Contemporary Art Museum St. Louis
December 3, 2009 – January 31, 2010:
Institute of Contemporary Arts, London
February 5 – April 4, 2010:
Museum of Contemporary Art Detroit
February – April 2010:
de Appel Arts Centre, Amsterdam
May – August 2010:
February 1, 2010
This is a small collection of some of the work I have done for Spike Jonze’s film adaptation of the book Where the Wild Things Are. Champion Graphics and Geoff McFetridge created the entire graphic package for the liscensed products related to the film. This includes special products for Urban Outfitters, Opening Ceremony, Colette Paris, Lakai Shoes, Girl Skateboards, and Ugg Boots.
We also created the trailer titles, main titles and type treatments for the film.
I met Spike around 1998 and I have worked with him a lot over the years. This usually involved creating piles of work that amounted to a very small contribution to the project. This never bothered me, because it was an incredibly creative, fun and rewarding process that led up to the scrapping of my work!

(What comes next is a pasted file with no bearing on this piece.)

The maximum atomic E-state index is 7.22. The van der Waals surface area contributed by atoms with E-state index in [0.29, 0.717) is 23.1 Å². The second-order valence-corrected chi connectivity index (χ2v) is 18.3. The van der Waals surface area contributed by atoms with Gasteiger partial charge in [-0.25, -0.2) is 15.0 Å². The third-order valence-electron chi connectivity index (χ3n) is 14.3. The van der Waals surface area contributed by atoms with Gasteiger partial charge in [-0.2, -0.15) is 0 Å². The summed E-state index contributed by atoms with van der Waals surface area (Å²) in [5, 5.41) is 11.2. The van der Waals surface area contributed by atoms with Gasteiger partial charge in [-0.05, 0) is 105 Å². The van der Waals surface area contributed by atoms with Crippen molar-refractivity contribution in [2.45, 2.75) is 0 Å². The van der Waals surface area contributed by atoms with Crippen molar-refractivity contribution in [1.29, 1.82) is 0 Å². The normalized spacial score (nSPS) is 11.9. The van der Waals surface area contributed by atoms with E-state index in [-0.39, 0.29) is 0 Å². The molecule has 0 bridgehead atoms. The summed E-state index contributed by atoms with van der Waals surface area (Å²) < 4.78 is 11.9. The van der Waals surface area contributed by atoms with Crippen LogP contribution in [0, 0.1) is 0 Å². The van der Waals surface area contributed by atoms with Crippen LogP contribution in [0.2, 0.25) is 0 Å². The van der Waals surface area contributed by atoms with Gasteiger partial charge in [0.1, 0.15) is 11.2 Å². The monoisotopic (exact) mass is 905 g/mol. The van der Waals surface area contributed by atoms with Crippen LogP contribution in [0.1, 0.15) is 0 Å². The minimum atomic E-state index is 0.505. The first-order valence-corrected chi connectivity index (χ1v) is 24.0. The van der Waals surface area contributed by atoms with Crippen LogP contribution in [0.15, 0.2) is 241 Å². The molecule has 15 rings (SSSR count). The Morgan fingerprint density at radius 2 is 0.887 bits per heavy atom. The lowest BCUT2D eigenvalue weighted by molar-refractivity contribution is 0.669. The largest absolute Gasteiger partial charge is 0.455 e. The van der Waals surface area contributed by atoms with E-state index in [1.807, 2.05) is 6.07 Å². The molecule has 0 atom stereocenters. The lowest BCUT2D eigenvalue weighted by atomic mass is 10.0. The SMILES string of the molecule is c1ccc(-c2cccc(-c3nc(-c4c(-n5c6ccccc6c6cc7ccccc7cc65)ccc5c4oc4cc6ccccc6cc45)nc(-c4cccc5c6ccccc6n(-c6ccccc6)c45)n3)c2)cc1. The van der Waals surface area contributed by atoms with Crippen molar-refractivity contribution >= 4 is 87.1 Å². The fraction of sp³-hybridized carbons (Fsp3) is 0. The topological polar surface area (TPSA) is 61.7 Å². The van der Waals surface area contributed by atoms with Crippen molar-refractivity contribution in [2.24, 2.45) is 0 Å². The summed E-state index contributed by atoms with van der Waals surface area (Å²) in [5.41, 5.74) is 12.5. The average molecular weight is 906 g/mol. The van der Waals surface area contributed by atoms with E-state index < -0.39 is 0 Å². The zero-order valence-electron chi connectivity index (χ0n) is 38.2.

I noticed a difference when I began working on Where the Wild Things Are. For the first time I felt that Spike and I were working on a project where I could actually contribute in a significant way. Much less of what I was making was being discarded, which was a first. I was given the opportunity to interpret not only Spike Jonze’s interpretation of Where the Wild Things Are, but also Maurice Sendak’s original book. It was an amazing opportunity.
Like any kid growing up in the 70’s I was greatly influenced by Mr. Sendak’s books. His books are not just on my bookshelf they are in my blood. What I did with the titles, type treatments and marketing graphics also owes greatly to the heavy creative lifting done by Sonny Gerasimowicz who designed the creatures in the film and the Art Direction of K.K. Barrett.